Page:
17 A friend is there to help,
in any situation,
and relatives are born
to share our troubles.
24Some friends don't help,
but a true friend is closer
than your own family.
Interspersed throughout the Proverbs are a number of comments that give us a glimpse into the personal life of the writer. In these two verses Solomon reflects on the isolation – even loneliness – that a professional decision maker endures. Friendship and power do not mingle easily. The ancient adage that “for justice to be just,” it must be blind: it must not be influenced by issues of friendship, brotherhood, companionship or other kinds of self-interest. Modern understandings of justice expect judges to recuse themselves from matters that could give the appearance of conflict of interest. In Solomon’s time there was no such luxury. The king functioned as the final court of appeal: he might have advisors and counsellors but in the end, it was the king who made rulings even when they involved friends and family members. (for an example see 1 Kings 2:13-ff)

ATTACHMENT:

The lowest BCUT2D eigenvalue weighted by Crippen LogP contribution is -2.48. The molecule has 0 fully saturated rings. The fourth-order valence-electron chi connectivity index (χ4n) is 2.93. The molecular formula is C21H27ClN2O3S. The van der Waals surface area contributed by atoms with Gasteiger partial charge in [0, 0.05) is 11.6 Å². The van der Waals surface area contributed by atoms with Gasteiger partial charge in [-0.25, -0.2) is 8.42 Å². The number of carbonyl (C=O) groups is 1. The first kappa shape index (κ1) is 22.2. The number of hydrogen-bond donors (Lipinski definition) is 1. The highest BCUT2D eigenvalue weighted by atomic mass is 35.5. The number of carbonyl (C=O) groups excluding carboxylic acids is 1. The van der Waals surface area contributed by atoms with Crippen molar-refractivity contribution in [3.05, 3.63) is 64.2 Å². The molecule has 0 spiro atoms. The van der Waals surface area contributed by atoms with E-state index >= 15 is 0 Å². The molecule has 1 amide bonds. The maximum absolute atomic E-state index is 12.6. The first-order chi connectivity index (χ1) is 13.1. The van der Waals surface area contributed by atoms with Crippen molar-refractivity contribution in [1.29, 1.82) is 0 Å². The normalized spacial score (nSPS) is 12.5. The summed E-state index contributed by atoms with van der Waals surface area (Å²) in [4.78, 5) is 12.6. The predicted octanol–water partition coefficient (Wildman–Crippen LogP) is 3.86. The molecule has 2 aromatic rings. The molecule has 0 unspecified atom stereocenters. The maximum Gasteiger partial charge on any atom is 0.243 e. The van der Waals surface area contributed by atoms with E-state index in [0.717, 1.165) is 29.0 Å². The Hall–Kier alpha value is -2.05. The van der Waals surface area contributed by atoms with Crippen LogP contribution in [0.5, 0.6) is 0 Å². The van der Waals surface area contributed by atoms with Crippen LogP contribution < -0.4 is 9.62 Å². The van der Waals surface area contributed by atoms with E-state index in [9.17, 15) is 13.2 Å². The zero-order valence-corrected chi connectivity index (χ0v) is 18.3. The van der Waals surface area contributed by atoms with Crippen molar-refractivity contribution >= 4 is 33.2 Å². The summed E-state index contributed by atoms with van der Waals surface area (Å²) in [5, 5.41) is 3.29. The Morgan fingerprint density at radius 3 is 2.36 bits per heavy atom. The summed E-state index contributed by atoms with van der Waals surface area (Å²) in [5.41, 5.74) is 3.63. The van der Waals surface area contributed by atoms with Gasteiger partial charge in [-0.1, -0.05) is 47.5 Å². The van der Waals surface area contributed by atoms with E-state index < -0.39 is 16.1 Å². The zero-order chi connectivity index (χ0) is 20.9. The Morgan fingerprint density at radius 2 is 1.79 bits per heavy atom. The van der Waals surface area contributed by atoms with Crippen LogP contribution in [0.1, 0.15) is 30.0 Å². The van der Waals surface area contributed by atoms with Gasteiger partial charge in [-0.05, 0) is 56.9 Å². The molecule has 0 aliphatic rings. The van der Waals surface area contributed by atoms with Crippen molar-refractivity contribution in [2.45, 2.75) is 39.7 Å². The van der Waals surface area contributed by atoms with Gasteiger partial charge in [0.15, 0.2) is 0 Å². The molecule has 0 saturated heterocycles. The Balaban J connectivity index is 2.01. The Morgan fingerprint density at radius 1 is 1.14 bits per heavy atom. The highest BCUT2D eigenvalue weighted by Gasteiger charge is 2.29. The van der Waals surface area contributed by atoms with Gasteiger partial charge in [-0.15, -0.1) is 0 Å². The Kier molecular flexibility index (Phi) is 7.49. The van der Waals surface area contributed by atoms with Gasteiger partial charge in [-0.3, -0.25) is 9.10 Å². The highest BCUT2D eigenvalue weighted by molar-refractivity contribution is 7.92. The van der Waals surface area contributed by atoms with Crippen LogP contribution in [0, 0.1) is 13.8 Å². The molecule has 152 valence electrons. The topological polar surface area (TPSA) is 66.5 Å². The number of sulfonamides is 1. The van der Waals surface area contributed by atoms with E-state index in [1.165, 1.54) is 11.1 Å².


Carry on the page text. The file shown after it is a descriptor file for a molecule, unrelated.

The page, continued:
Solomon makes two points here. First, loyalty to another person must never trump our loyalty to the principle of justice. There are times when decisions we make put a strain on a friendship. When our friends expect us to decide in one way and our informed sense of justice demands we act differently, we are faced with a moral dilemma. Solomon teaches us that true friendship will survive that challenge: if it doesn’t survive, then it was not what it was thought to be.
Second, the person passing judgment that involves a friend must show himself to be friendly, especially when making decisions that adversely affect the people he loves. Often the way a message is delivered is equally as important as the content of the decision.
O God: your Son Jesus declared himself to be the friend of his disciples: teach us to be true in our friendships as was He.